I’m working on a longer research note on DVDs and CDs, but this excerpt suddenly became relevant, in light of a few WSJ and NYT articles yesterday.
Here’s an early look at (hopefully) next week’s release:
D R A F T
"It may be instructive to look at the pricing model of DVDs for insight into what has happened in the CD market. In case you were unaware, the film/TV industry uses a very different pricing strategy than the music biz.
Studios release far less product each year then the labels, with major film releases numbering in the 100s versus 25,000 or so annual CD releases.
Films have a model where they typically are released from the highest revenue generator down to the lowest. Another way to describe that progression is a dynamic pricing structure going from highest paying users to lowest. Starting with theatrical release (movie theatres), moving next to pay-per-view, and than premium cable (i.e, HBO). After the premium cable run has begun (or ends) is when typically DVDs get released for sale (or rental) to the public. Eventually, movies make their way to basic cable, and lastly, to broadcast TV. (Somewhere in the middle is overseas release, but for our purposes, that’s more of a parallel track).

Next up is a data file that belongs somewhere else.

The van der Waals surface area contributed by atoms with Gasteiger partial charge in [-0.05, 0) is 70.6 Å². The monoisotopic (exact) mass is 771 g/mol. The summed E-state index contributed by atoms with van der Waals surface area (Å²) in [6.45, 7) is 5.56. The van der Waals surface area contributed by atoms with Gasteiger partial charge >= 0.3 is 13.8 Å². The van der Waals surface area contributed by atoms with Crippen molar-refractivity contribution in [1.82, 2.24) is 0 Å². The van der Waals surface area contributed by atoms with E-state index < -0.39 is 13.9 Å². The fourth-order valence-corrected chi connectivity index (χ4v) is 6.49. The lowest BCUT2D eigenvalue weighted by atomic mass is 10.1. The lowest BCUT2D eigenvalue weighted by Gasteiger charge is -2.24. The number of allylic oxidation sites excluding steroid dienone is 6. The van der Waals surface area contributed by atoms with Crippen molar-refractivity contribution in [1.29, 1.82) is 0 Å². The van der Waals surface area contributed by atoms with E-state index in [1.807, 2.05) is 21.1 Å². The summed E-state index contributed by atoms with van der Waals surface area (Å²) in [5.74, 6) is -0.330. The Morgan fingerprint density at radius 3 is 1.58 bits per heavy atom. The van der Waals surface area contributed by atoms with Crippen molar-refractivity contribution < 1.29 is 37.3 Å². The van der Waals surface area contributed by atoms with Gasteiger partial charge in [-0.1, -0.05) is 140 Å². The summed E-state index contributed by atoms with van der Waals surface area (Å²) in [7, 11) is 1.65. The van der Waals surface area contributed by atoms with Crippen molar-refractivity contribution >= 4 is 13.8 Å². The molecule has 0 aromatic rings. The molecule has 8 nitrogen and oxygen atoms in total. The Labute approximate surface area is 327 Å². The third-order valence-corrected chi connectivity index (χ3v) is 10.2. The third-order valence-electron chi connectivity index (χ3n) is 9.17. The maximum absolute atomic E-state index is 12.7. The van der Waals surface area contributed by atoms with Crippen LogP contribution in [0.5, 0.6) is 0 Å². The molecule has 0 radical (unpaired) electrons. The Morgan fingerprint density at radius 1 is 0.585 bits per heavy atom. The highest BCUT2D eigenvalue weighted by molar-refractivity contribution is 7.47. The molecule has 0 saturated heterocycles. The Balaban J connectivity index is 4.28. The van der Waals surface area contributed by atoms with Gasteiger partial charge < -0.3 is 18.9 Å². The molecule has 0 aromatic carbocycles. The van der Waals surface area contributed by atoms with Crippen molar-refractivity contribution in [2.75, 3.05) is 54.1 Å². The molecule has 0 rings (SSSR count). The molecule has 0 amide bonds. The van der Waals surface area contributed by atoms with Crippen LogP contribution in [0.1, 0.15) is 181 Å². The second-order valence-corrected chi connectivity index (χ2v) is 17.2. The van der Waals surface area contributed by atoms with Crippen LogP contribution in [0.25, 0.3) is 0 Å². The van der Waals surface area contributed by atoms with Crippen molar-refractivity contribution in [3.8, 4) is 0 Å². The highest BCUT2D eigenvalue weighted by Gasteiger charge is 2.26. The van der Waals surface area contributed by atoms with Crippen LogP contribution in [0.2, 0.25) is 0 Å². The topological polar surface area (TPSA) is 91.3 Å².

DVD sales do not rely on a static pricing model. They are initially released at a price point consistent with expected demand. After a short period of time, prices drop, and in some cases, significantly.
A few recent film and TV examples may be instructive. The Seinfeld Collection (Seasons 1&2, and Seasons 3&4) were originally released before Thanksgiving (November 29, 2004), and sold for $49.99 at retail. As the Christmas holidays approached, prices were no less than the $44.99 level. Shortly after the holidays, sales as low as $39.99 were seen. Towards the end of March, Amazon (AMZN), Target (TGT) and Circuit City (CC) all advertising both sets for $29.95 a piece.
Pricing is a combination of popularity (demand) and age (supply). The older a release is, the more its available on the secondary markets. Let’s look at a few recent animated films: Older movies, such as Shrek, Ice Age and Antz are all $10 today. More recent films, such as Finding Nemo or Shrek2 are $14.99 and $15.99 respectively. Films fresh out of the theatres, such as The Incredibles, are $20.
Traditional films (live action) are priced similarly. Older releases such as School of Rock, Titanic, or Forest Gump are $7.50. We see more recent features such as Kill Bill 1(and Kill Bill 2), Lord of the Rings, Bourne Identity, Gladiator, and Master & Commander sold for $10.